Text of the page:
So you’re a foreign resident in Spain with either a green residency certificate if you’re from the EU (Certificado de Ciudadano la Unión), or a TIE card (Tarjeta de Identidad de Extranjero) if you’re a non-EU national.
Perhaps you’ve had your wallet stolen or you’ve tried endlessly to find your Spanish residency document to no avail.
What should you do in order to get a new residency document?
The first step to take is to go to your local police station.
Police officers may ask you to report the loss through a denuncia (complaint) depending on the circumstances.
They will give you a document with details about the denuncia.
If your wallet was stolen or you left it somewhere, there is a high chance that it will be returned, even if the money you had in your wallet may not.
Remember to cancel any debit or credit cards if it’s your wallet that’s gone missing and not just your residency document.
If after three to five days you have been unable to retrieve your residency document, the next step to take is to request a duplicate.
How to request a duplicate of your Spanish residency document
If you need to get a new green residency certificate (Certificado de Ciudadano la Unión), or a TIE card (Tarjeta de Identidad de Extranjero), the process doesn’t involve having to submit additional documentation as is the case for first-time non-EU residency applicants.
Applying for a duplicate is similar to a residency document exchange or renewal, it is more straightforward and involves fewer background checks.
That’s because losing your Spanish residency document or having it stolen does not mean you’ve lost your residency status.
In order to start the duplicate process, you will have to request a cita previa (prior appointment) at a police station or extranjería (migration) office near you.
You should technically do this within 30 days of having lost your Spanish residency document.
This is done online via the following website and choosing your province in Spain.
If you’re an EU citizen you’ll need to choose the “Certificado de Registro de la Unión” option and if you’re non-EU you’ll have to choose the “Expedición de tarjeta y renovación de tarjeta” option.
There may also be an option available to British applicants exclusively, given their new status post-Brexit. Britons who lost an old green certificate issued to them when they were still EU nationals are likely to be given a TIE card to replace it.
Once you’ve got an appointment, you need to get several documents ready to get the processes completed. These are:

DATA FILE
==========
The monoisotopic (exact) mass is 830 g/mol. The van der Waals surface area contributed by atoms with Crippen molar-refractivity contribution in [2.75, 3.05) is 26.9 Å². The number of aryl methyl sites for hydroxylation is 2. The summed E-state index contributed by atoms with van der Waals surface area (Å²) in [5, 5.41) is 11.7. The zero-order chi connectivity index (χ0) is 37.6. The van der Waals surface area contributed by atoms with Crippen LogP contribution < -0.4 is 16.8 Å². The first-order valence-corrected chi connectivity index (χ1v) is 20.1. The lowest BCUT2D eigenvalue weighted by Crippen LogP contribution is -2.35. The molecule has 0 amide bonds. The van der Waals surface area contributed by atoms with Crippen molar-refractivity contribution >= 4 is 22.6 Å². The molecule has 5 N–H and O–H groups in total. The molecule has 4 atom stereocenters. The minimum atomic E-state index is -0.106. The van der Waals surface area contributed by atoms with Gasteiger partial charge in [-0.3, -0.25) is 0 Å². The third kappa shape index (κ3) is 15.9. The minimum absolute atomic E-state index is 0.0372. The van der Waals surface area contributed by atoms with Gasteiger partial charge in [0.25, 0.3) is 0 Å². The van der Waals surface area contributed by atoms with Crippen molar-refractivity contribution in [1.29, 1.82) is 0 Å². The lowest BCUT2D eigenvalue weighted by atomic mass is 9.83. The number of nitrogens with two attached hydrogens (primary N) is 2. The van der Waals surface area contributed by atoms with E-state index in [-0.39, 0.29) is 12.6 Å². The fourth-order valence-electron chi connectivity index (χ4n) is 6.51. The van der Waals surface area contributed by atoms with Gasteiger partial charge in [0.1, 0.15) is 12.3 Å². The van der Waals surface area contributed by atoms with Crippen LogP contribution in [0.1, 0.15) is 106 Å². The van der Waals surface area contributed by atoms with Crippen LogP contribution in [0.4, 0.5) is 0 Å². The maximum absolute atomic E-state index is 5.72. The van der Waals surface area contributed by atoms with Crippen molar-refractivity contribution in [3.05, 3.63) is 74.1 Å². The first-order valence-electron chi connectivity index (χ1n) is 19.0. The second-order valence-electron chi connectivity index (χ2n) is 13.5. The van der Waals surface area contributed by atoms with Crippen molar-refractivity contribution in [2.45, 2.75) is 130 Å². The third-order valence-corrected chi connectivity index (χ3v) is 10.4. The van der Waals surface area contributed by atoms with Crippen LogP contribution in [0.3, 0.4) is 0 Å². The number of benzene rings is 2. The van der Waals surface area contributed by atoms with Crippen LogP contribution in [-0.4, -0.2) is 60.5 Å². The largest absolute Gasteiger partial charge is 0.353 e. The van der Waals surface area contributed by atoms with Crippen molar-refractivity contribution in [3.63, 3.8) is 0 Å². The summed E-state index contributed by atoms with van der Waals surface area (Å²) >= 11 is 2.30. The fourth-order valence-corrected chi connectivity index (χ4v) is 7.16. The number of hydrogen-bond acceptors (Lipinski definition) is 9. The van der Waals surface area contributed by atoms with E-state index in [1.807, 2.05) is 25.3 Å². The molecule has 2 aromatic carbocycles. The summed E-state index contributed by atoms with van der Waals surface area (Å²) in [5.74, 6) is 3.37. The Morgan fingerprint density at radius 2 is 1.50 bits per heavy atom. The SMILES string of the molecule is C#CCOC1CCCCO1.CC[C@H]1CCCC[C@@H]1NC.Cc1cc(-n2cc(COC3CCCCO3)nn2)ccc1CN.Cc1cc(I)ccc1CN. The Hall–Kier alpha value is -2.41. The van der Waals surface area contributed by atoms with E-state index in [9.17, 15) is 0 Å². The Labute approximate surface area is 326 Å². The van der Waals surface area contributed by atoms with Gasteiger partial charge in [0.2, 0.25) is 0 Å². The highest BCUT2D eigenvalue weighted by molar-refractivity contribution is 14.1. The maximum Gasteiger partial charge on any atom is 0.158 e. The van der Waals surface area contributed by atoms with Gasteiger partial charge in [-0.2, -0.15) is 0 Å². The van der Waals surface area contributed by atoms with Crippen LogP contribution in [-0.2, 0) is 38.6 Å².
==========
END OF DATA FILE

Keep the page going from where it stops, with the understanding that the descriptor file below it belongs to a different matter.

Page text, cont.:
- Fill in and take with you form EX-17, which you can download here. When filling in the form, make sure you tick the box at the bottom which reads “DUPLICADO POR ROBO, EXTRAVÍO, DESTRUCCIÓN O INUTILIZACIÓN”.
- Pay fee 790/012 at any bank branch and get proof of payment to take with you to your appointment. You can fill in the form here. Depending on your residency document, this will cost anywhere from €12 to €21.44.
- Get a photocopy or colour copy of your passport and take it with you, along with your actual passport.
- Get three photos (passport type) of yourself against a white background. Most photography studios in Spain offer this service.
- Take the denuncia document with details of the theft or loss with you.
Take the above documents with you to your appointment at the police station or extranjería office.
In theory, you should be issued a new TIE or green certificate within 40 to 45 days.
Depending on where you are in Spain, you may need to get another appointment in order to pick your new card up.
Your new residency document will include the same NIE foreigner ID number, as this never changes and it should include the same issuance and expiration details (if applicable) as your previous residency document.
If you’re a third-country national and you need to travel urgently before then, you should bring it up with the police officer dealing with your case.
They are likely to suggest that you use the proof they give you that your card is being processed as a means of applying for the autorización de regreso (authorization to return to Spain), which you will also need to get a cita previa for and present other documents.
This document will mean border officials in Spain will allow you to return to the country despite not having a valid residency permit.